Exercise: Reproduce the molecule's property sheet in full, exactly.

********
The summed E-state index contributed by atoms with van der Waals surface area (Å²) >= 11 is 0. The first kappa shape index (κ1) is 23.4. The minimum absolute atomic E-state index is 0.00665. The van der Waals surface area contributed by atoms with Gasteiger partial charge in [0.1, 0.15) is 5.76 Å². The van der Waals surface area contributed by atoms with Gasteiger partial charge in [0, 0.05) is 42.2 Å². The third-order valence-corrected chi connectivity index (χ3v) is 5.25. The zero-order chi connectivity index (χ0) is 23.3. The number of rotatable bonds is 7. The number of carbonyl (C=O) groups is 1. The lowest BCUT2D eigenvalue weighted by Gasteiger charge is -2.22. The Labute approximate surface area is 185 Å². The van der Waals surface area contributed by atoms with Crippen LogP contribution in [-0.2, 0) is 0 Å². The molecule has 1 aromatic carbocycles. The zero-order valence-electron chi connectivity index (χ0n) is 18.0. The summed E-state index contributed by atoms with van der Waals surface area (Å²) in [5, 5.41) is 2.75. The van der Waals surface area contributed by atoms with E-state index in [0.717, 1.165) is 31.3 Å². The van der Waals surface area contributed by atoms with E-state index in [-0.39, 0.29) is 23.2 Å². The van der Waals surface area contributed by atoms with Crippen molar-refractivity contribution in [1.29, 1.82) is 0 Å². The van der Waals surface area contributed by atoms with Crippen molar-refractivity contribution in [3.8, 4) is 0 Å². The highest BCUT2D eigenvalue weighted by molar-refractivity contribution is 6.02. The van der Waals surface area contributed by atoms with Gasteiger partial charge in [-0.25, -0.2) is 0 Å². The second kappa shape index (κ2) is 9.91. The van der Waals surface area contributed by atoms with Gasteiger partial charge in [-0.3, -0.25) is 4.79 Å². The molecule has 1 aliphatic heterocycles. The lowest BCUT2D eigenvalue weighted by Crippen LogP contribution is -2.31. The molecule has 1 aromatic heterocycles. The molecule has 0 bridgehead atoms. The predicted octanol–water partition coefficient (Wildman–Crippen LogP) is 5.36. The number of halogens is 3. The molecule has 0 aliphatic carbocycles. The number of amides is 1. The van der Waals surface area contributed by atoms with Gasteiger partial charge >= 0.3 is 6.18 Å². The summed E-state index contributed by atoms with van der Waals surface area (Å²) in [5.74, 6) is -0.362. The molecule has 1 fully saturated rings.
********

The summed E-state index contributed by atoms with van der Waals surface area (Å²) >= 11 is 0. The first kappa shape index (κ1) is 23.4. The minimum absolute atomic E-state index is 0.00665. The van der Waals surface area contributed by atoms with Gasteiger partial charge in [0.1, 0.15) is 5.76 Å². The van der Waals surface area contributed by atoms with Gasteiger partial charge in [0, 0.05) is 42.2 Å². The third-order valence-corrected chi connectivity index (χ3v) is 5.25. The zero-order chi connectivity index (χ0) is 23.3. The number of rotatable bonds is 7. The number of carbonyl (C=O) groups is 1. The lowest BCUT2D eigenvalue weighted by Gasteiger charge is -2.22. The Labute approximate surface area is 185 Å². The van der Waals surface area contributed by atoms with Crippen LogP contribution in [-0.2, 0) is 0 Å². The molecule has 1 aromatic carbocycles. The zero-order valence-electron chi connectivity index (χ0n) is 18.0. The summed E-state index contributed by atoms with van der Waals surface area (Å²) in [5, 5.41) is 2.75. The van der Waals surface area contributed by atoms with E-state index in [0.717, 1.165) is 31.3 Å². The van der Waals surface area contributed by atoms with E-state index in [-0.39, 0.29) is 23.2 Å². The van der Waals surface area contributed by atoms with Crippen molar-refractivity contribution in [1.29, 1.82) is 0 Å². The van der Waals surface area contributed by atoms with Crippen molar-refractivity contribution in [3.8, 4) is 0 Å². The highest BCUT2D eigenvalue weighted by molar-refractivity contribution is 6.02. The van der Waals surface area contributed by atoms with Gasteiger partial charge in [-0.25, -0.2) is 0 Å². The second kappa shape index (κ2) is 9.91. The van der Waals surface area contributed by atoms with Gasteiger partial charge in [-0.3, -0.25) is 4.79 Å². The molecule has 1 aliphatic heterocycles. The lowest BCUT2D eigenvalue weighted by Crippen LogP contribution is -2.31. The molecule has 1 aromatic heterocycles. The molecule has 0 bridgehead atoms. The predicted octanol–water partition coefficient (Wildman–Crippen LogP) is 5.36. The number of halogens is 3. The molecule has 0 aliphatic carbocycles. The number of amides is 1. The van der Waals surface area contributed by atoms with Gasteiger partial charge >= 0.3 is 6.18 Å². The summed E-state index contributed by atoms with van der Waals surface area (Å²) in [5.74, 6) is -0.362. The molecule has 1 fully saturated rings.